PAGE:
If Patrick Kane gets traded to the New York Rangers — something that looks to be inevitable based on the moves made by both the Rangers and the Chicago Blackhawks on Saturday — the Edmonton Oilers should consider themselves lucky that Kane will be officially off of the trade market. This is not to say that Kane wouldn’t be a wonderful addition to an already offensively-gifted Oilers team, but after scoring 29 goals in their six previous games, the proof is in the pudding that the Oilers don’t need more scoring.
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What the Oilers need is help on defense (they’ve allowed 32 in their previous seven) and they aren’t going to get it by adding another dynamic offensive weapon.
Kane Would Be a Luxury, Not a Need for Edmonton
If the Oilers could roll out any combination of Connor McDavid, Leon Draisaitl, Ryan Nugent-Hopkins, Evander Kane, Zach Hyman, and Patrick Kane, they’d be deadly. Their record-best power play would be backed up by a second unit that might be almost as good, their top-six right-wing spots would be solidified and they’d have a difference-maker offensively that would be worth the asking price as an NHL trade deadline rental. All that said, the Oilers need to spend the limited assets they have in other areas.
Some insiders have said this week that Kane would be a nice backup plan if the Oilers strike out on names like Erik Karlsson or Vladislav Gavrikov. For example, Jason Gregor of TSN asked that if the Oilers can’t add the defenseman they need, why not go out and get one of the best forwards available? The answer is they don’t need it. And, just because it would be a nice option, doesn’t make it the right option. Essentially, the Oilers can’t afford to strike out when it comes to looking for blue-line help. If it isn’t Karlsson or Gavrikov, find the next best option and go down the line until you land on an upgrade.
Oilers Need Help on Defense
What Edmonton needs is help to shut other teams down. Scoring is not the Oilers’ problem. It’s the first goal of the game on the first shot of the game that they regularly give up that seems to be the issue. It’s the blown leads for a team that will need to put their opponent away that haunt this team. It’s the wasted effort of coming back, only to squander that work and let the team score again to put a contest out of reach. That’s what plagues this club, one that is playing solid hockey but should have at least four or five more points in their last 10 games than they’ve actually earned.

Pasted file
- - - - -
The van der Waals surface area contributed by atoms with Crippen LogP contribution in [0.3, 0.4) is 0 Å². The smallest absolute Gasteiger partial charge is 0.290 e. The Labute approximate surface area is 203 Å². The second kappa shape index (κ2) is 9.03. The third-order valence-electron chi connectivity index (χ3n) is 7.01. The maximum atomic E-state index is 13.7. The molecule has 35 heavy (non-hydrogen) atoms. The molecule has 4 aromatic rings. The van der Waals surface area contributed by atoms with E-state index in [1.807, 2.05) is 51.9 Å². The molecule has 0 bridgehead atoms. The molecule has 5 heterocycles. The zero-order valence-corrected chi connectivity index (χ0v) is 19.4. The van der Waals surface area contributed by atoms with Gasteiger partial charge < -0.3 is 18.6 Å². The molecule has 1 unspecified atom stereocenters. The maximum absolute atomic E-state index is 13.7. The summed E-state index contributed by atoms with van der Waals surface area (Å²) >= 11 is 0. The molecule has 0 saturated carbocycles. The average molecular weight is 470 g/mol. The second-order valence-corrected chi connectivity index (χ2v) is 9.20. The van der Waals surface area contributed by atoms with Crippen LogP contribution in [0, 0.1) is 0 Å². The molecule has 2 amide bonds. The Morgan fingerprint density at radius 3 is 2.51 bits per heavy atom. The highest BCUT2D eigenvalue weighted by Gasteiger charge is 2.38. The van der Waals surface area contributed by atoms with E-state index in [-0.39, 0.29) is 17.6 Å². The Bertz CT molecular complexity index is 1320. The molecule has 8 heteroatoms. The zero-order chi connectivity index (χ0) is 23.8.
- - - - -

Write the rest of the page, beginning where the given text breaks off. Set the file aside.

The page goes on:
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Darnell Nurse is playing too many minutes. Evan Bouchard often looks lost. Cody Ceci is coughing up the puck. The rookies are doing their best, but at the end of the day, they’re rookies. The Oilers need a calming presence that can shut down the cycles, take away scoring chances, and clear the puck out of the zone without taking penalties.
The Temptation of Kane Being Available Will Be Gone
As long as Kane remained undecided on his future, the Oilers were in the mix on this player. If he ends up going to the Rangers, that takes the Oilers out of the running and GM Ken Holland can shift his focus onto areas that, frankly, should be where his attention goes. The idea of Kane was a nice one, but removing that distraction from Holland’s peripheral vision is probably the best thing for everyone.
It’s not clear if Holland was holding assets in the event Kane went to Chicago and said, ‘Try to make it work with the Oilers.’ If that was happening, it’s best for all parties that everyone moves on, and for the Oilers, it’s time they get down to landing that blue line help they so desperately need.
If the Rangers and the Oilers end up meeting in the Stanley Cup Final, perhaps Kane bites Edmonton when it matters most. The odds of that are slim. Holland should be focused on the real issues with the team and the obvious holes on the roster.